The carrier 602 comprises a elongate support member 604 having two ends 604 a and 604 b, and which is disposed atop the rail 658. A forcer coil 656 extends essentially from the one end 604 a of the support member 604 into a channel formed by the U-shaped rail 658. The forcer coil 656 is free to move within the rail 658, so as to impart motion, in a first degree of freedom, to the carrier support member 604. (This degree of freedom is indicated in FIG. 6B by the arrows 640.) The overhead rail 658 and forcer coil 656 form a “linear motor”, such as the Bearingless Linear Motor (“BLM”) system which is commercially available from Aerotech (Pittsburgh, Pa.). Like a ballscrew system, the BLM forcer coil 656 must be supported by a linear bearing system, which is omitted from the illustrations for the sake of illustrative clarity. Generally, any mechanical system for moving the carrier 602 back and forth along the length of any suitable rail/track spanning the workstations would be useful for practicing the present invention.

A bead holder 622 (compare 522) hangs by a vertical rail 624 from the end 604 b of the support member 604, so as to be under the overhead rail 658. The bead holder 622 comprises a support 626 (compare 502) and a ring 628 (compare 504). The support 626 is constructed in a manner that the bead holder 622 can be moved up and down the vertical rail 624, as indicated by the arrow 620, by a suitable mechanism (not shown). This is a second degree of freedom. It is within the scope of the invention that a mechanism is provided so that the bead holder 622 can also be moved in and out, as indicated by the arrow 630 (FIG. 6A), so as to have a third degree of freedom.

The BLM system incorporates a commercial position transducer, such as a linear encoder (either enclosed type, or tape scale/read head type), to provide an indication of the forcer coil position to a motion controller. One of ordinary skill in the art will recognize this as conventional servo feedback control system technology, and the application will determine the resolution required. For purposes of describing the present invention, a tape scale 650 is shown on an external surface of the overhead rail 658. The tape scale 650 is essentially a series of reference marks 652 (best viewed in FIG. 6B), spaced apart at a desired resolution along the length of the rail 658. A read head 654 (best viewed in FIG. 6A) is affixed to the vertical rail 624 so as to be able to read the reference marks 652 on the rail 658, thereby indicating the position of the carrier 602 along the length of the horizontal rail 658. Signals generated by the read head 654 are provided to a controller (not shown) to indicate and control the positions of each of the two carriers 602L and 602R.

FIG. 6B shows two carriers 602, a left-hand carrier 602L and a right-hand carrier 602R. Each carrier 602L and 602R has a bead holder 622L and 622R associated therewith, suspended by a vertical bar 624L and 624R, respectively. Each bead holder 622 has a first degree of freedom as Indicated by the arrow 640 to move along the track 658, from workstation-to-workstation, and has a second degree of freedom as indicated by the arrow 620 to move up and down (typically radially, with respect to a first stage tire building drum), and optionally has a third degree of freedom as indicated by the arrow 630 (see FIG. 6A) for moving back and forth (typically, towards or away from a server 126).

The combination of a carrier 602 and a bead holder 622 is referred to as a “bead setter” 600. The bead loading system 152 of the present invention allows two bead loaders 600, as described hereinabove, to travel along the length of the system and place beads on the drums located at any workstation (e.g., 112 a-112 d) that is within its range of travel. The structural beam 658 (158) is elevated across, and extends the length of, the length of the workstations. The carriers 622L and 622R are mounted to the rail with bearings so that they can quickly move along the length of the beam, from one end of the beam to the other.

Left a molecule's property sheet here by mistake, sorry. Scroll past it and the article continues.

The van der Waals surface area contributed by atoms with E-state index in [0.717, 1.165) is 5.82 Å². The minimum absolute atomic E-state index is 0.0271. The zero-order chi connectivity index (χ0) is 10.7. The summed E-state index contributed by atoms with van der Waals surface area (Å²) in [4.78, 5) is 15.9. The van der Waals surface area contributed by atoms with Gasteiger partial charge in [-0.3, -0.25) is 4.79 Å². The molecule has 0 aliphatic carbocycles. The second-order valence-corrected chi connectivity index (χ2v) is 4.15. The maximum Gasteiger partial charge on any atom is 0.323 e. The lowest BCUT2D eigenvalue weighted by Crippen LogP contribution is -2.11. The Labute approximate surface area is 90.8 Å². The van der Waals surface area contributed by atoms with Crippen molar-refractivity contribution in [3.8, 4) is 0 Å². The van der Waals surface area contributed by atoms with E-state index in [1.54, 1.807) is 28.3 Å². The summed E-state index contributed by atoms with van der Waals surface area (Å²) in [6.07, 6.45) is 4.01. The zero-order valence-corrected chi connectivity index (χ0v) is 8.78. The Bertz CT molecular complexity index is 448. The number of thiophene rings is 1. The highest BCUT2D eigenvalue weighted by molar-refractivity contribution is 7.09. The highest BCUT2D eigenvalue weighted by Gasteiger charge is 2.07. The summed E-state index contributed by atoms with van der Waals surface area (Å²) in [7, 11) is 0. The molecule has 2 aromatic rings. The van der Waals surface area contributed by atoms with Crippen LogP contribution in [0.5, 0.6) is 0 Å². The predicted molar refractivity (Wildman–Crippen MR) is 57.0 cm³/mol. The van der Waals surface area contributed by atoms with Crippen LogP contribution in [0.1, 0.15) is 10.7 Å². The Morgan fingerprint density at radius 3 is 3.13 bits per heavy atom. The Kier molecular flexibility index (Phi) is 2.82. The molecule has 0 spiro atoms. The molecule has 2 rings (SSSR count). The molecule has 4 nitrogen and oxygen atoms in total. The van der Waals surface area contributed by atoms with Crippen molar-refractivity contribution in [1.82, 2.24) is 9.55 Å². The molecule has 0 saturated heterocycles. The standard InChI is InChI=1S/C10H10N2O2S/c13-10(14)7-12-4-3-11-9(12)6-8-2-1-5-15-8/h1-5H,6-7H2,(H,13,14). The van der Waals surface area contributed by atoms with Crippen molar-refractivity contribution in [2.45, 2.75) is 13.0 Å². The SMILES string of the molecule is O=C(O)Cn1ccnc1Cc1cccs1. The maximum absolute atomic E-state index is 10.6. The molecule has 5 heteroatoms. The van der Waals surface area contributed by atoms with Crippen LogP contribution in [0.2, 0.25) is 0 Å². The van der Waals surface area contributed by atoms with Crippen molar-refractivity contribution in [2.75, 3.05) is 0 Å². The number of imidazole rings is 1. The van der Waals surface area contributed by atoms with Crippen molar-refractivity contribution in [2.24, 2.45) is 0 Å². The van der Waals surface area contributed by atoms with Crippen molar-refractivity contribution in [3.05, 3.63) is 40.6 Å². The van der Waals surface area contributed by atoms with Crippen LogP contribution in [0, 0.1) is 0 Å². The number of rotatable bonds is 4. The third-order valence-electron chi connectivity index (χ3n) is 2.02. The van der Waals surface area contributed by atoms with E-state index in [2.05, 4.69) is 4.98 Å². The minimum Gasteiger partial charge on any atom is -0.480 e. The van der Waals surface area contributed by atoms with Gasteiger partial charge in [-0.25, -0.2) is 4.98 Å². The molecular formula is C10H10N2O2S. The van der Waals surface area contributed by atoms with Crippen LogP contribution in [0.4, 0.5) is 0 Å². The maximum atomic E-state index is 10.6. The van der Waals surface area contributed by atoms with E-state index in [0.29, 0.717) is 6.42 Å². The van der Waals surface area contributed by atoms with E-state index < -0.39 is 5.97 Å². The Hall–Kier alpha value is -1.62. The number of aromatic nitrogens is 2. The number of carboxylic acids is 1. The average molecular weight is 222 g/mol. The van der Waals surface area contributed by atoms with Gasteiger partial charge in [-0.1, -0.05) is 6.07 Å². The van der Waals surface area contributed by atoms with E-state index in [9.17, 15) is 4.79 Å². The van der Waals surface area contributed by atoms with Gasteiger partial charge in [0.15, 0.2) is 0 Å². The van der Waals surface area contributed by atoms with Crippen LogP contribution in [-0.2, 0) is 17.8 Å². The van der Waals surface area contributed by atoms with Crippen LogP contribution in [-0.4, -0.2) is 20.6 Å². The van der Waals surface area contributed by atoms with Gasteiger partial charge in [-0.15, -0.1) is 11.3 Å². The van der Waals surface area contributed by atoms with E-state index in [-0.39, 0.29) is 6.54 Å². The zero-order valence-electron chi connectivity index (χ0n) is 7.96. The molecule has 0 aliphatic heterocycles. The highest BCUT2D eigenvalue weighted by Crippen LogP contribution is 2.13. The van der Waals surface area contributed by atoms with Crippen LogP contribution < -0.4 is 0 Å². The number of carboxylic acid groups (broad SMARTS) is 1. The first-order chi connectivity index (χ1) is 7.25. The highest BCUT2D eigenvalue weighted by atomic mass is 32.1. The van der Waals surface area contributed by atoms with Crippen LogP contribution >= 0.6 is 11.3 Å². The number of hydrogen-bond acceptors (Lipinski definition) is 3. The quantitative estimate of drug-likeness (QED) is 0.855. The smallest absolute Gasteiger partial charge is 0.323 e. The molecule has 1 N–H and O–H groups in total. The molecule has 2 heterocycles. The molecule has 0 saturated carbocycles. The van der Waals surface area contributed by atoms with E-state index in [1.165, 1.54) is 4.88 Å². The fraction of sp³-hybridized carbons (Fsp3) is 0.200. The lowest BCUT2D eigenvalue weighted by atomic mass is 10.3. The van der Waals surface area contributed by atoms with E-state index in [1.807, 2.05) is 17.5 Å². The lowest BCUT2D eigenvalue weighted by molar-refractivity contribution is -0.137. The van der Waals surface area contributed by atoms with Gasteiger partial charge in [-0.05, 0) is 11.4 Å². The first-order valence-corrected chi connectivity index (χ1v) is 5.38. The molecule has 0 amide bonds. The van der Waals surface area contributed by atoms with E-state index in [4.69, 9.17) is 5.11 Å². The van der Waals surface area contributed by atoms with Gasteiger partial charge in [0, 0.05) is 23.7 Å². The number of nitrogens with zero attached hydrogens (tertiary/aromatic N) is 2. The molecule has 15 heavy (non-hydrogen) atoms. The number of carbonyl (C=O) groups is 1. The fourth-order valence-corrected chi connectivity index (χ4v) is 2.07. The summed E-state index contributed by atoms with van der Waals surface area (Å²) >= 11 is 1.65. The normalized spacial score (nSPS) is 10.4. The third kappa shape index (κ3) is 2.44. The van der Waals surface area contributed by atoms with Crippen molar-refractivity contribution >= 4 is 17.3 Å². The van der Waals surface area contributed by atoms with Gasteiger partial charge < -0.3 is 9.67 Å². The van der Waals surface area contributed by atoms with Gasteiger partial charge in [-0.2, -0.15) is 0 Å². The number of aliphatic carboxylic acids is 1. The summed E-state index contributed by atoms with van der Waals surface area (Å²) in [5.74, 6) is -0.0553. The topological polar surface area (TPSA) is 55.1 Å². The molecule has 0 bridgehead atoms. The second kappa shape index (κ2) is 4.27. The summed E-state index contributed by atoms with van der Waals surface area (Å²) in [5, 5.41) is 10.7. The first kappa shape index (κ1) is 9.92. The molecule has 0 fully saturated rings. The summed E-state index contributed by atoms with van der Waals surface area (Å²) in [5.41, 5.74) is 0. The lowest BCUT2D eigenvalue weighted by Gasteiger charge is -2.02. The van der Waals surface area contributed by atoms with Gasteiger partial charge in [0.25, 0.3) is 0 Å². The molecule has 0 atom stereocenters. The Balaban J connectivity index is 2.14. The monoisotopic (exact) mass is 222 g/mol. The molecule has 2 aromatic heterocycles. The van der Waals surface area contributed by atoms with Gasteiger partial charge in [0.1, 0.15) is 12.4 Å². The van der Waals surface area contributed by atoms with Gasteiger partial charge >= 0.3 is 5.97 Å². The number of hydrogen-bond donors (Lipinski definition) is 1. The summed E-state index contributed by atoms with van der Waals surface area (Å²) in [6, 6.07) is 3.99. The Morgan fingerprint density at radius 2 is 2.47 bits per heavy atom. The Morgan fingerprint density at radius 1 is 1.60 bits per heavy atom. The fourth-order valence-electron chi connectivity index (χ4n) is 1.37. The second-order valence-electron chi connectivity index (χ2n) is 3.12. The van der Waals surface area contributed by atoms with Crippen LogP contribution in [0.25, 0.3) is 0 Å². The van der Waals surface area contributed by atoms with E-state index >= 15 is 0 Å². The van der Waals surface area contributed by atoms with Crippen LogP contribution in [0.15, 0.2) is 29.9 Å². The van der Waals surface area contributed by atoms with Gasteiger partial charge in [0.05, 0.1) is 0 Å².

Third Carrier/Carcass Transfer Apparatus

A third carrier, comparable to the carrier 602, may be provided on the horizontal rail 658, as shown in FIG. 1D, having a carcass transfer apparatus 154 (rather than a bead holder 622) including a grab ring device 166 that slides onto and removes the finished tire carcass from the building drum 108 (e.g., 408) in working station 112 d. The grab ring device 166 then moves toward the carcass transfer device 104 where the tread and belt package are placed over the tire carcass. Therefore, in the automatic tire manufacturing system 100, three carriers hang from the horizontal rail. The position of each carrier can be tracked by means of the tape scale 650 (with reference marks 652) and read head 654.

Sequence of Operations

In a typical sequence of operation, after a completed carcass is removed from a drum (408) at the last work station (112 d), one of the two beads (e.g., 412R) for a subsequent carcass to be laid up on the drum, can be installed by a bead setter 600, onto the drum, in the parked position (e.g., 405). The bead then stays with the drum as the AGV 110 moves the drum around the work path 114 to the first work station 112 a where a first of a sequence of steps in laying up the subsequent carcass is performed, as described hereinabove. As the drum progresses from station-to-station, the carcass is built up. At a selected one of the work stations (e.g., 412 a-412 d), for example at the third work station (112 c), the bead holder 422R can be inserted in its open position (see FIG. 5B) onto the drum, closed, and caused to pick up the first bead 412R (e.g., magnets 508) and move the first bead (412R) into position on the carcass (see FIG. 4C). At the same time, the second bead (412L) which is being carried by the second bead holder (422L) can be moved into position on the carcass (see FIG. 4C). Then, as described hereinabove, the bead holders can be removed, and carried away by their respective carriers, for performing similar operations on subsequent drums.

Initializing The System

In the context of three carriers (left, middle, right), the system may be initialized, at startup, by:

a. moving the right carrier slowly to the right, to the end of travel;

b. then, moving the right carrier slowly to the left, to pick up a first reference mark (e.g., 652);

c. then, moving the left carrier slowly to the end of travel, then reversing direction and picking up a second reference mark; and

d. moving the middle carrier to the right, to an anti-collision apparatus (not shown), then slowly moving it to the left, to its own (third) reference mark.

Although the invention has been illustrated and described in detail in the drawings and foregoing description, the same is to be considered as illustrative and not restrictive in character—it being understood that only preferred embodiments have been shown and described, and that all changes and modifications that come within the spirit of the invention are desired to be protected. Undoubtedly, many other “variations” on the “themes” set forth hereinabove will occur to one having ordinary skill in the art to which the present invention most nearly pertains, and such variations are intended to be within the scope of the invention, as disclosed herein.

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Reference
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Classifications
U.S. Classification156/111, 156/403, 156/133, 156/396, 156/131
International ClassificationB29D30/36, B29D30/00, B29D30/32
Cooperative ClassificationB29D2030/3207, B29D2030/205, B29D30/005, B29D2030/204, B29D30/32, B29D2030/202
European ClassificationB29D30/32, B29D30/00E
Legal Events
DateCodeEventDescription
May 2, 2005ASAssignment